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Exclusive: Benefit claimants offered £6,500 to move out


Labour-run Brent LBC will offer 150 benefit recipients with large families a one-off payment of £6,500 to move out of the borough, under a proposed £1m ‘new start’ scheme for those hit hard by welfare cuts.

In exchange for the payment, participants must accept they will not qualify for temporary accommodation in the borough for two years should they decide to return.

The aim of the policy proposal is to help large families in Brent whose tenancies ‘cannot be sustained in the long term due to family size and circumstance,’ according to a paper outlining the authority’s proposals. The intention is to ‘to keep their family together and make a new start in a more affordable area,’ it adds.

‘New start’ is being funded through the the government’s £155m ‘discretionary housing payment’ budget, a hardship fund councils can use to mitigate potential harms of the government’s welfare cuts. The fund has been increased from £60m to help councils cope with the reforms.

LGC analysis of this year’s budget shows Brent received the largest single increase in Great Britain, a sign the authority is one of the hardest hit by the reforms. It was awarded £4.8m in 2013-14 compared with £1.6m the previous year.

DHP schemes has until now been largely employed by authorities to award temporary top ups to benefit recipients experiencing short-term financial difficulties.

However, councils appear to be introducing a range on new uses for the fund as they prepare for the full force of the welfare reforms to kick, including the controversial £26,000 annual benefit cap and the so-called ‘bedroom tax’.

Milton Keynes Council and Kirklees Metropolitan Council have also attached strings to discretionary housing payments under set circumstances. Both will only award DHPs to residents with debt if they agree to seek advice on how to manage their money.

Milton Keynes’ policy was amended last year ‘to ensure that those that are helped because of financial difficulties start to take more responsibility for their own finances’.

‘To facilitate this there is an expectation that customers take reasonable steps to help themselves by working with third party agencies such as CAB to improve their financial and budgeting arrangements,’ council paper state.

Under Kirklees policy, discretionary housing payments to residents in ‘multiple debt’ situations will only be awarded ‘once the customer has attended a meeting with a debt advice professional,’ according to council papers.

A spokesman for Brent said its 2013-14 scheme for discretionary housing payments had not yet been finalised. ‘To date it has only draft proposals for consultation,’ he added.

‘The council will be reviewing its final scheme in the light of comments received, and further evaluation of practical issues and legal responsibilities.

‘However, the introduction of the welfare reforms will result in hardship for a large number of claimants in Brent. For some of these people, a move to a more affordable part of the country may be their only option if they are unable to find work.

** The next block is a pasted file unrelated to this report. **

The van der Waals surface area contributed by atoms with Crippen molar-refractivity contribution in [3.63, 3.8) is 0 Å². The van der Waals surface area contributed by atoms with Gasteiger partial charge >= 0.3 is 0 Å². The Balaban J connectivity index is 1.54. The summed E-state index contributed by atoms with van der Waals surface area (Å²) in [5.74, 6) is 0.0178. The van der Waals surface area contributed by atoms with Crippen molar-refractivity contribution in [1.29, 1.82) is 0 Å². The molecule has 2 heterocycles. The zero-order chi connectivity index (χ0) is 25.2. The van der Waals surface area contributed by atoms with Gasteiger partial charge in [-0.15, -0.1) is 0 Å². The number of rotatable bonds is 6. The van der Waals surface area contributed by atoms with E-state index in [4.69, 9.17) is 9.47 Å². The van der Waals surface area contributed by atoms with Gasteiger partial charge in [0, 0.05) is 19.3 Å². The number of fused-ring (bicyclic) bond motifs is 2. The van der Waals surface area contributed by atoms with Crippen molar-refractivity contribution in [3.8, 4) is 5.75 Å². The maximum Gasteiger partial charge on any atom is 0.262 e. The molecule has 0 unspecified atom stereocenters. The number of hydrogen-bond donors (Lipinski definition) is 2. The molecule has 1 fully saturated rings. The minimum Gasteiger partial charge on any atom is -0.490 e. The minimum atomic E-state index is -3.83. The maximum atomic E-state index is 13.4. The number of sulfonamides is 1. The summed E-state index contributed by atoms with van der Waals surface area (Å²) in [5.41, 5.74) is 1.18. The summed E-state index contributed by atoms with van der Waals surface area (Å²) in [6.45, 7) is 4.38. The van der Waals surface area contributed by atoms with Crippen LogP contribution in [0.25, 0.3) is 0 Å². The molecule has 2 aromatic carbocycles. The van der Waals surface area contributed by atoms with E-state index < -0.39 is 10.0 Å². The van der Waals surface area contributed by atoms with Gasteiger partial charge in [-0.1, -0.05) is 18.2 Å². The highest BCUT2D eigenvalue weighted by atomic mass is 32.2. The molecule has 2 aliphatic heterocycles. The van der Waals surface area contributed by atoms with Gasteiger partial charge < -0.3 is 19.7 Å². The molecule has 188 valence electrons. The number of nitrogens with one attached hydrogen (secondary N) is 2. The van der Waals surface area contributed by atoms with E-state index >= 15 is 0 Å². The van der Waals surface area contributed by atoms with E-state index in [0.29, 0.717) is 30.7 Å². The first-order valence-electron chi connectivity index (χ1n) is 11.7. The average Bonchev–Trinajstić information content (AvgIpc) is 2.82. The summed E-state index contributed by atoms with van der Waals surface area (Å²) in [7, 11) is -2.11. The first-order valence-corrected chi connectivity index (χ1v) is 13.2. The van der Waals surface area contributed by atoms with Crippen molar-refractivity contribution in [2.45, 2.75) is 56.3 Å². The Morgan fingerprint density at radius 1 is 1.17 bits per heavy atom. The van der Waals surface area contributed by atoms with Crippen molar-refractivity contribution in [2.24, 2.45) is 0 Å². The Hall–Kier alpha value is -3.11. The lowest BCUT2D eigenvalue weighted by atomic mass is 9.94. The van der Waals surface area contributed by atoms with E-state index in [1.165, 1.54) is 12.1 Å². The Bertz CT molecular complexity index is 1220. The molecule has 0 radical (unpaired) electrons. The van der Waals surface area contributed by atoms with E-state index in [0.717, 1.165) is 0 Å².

‘Therefore the use of DHP funds to help them to achieve this will directly help them to alleviate their hardship, while being more cost-efficient than paying DHP to maintain them in more expensive accommodation which is unsustainable in the long-term.’

‘The homeless duty would of course come back to Brent if the person became homeless again within two years,’ he added.

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Readers' comments (2)

  • this isn't tackling a problem, it's just musical chairs...? i appreciate that it's not brent's job to worry about the fact that other councils will then have to pick up the tab but what legal recourse do you have if the family DO move back? you wouldn't be able to just leave children to starve on the street, merely because you have a signed document so you'd still end up picking up the tab. the money will still be spent, just by a different department and, i daresay, infinitely more. this will just become a job multiplier as the state is forced to pick up the pieces using several councils and many more departments to repair the new damaged.

    appreciate the attempt but it's really no different to coercive repatriation except to a different part of the uk so the problem isn't solved as the taxpayer still funds it all.

    the whole policy of council responsibility for the deprived is open to abuse (if that's what you can call it) but you either accept that society has a social obligation to support of a percentage of underclass or you don't... this is just gifting dysfunctional families with the opportunity to get into deeper trouble via free cash.

    and what is your legal position when the recipient council sues you for damages in this little act of benefit fiddling?

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  • Unintended consequences will rain down like bird droppings as indicated by Marino Katschmaryk. Do troublesome families figure here. Louise, any thing to say. Claimants who sign and take the Pickles 'shilling' could be declared as intentionally homeless and £6,500 wont buy many nights in a B&B hotel for a large family.
    In Brent they may say, "Mr Mayor, what shall we do with the unviable ones?" "Put them on a coach to Blackpool or may be Australia where they have had some experience of displaced ones". Come back Mrs Thatcher, all is forgiven, well almost all!

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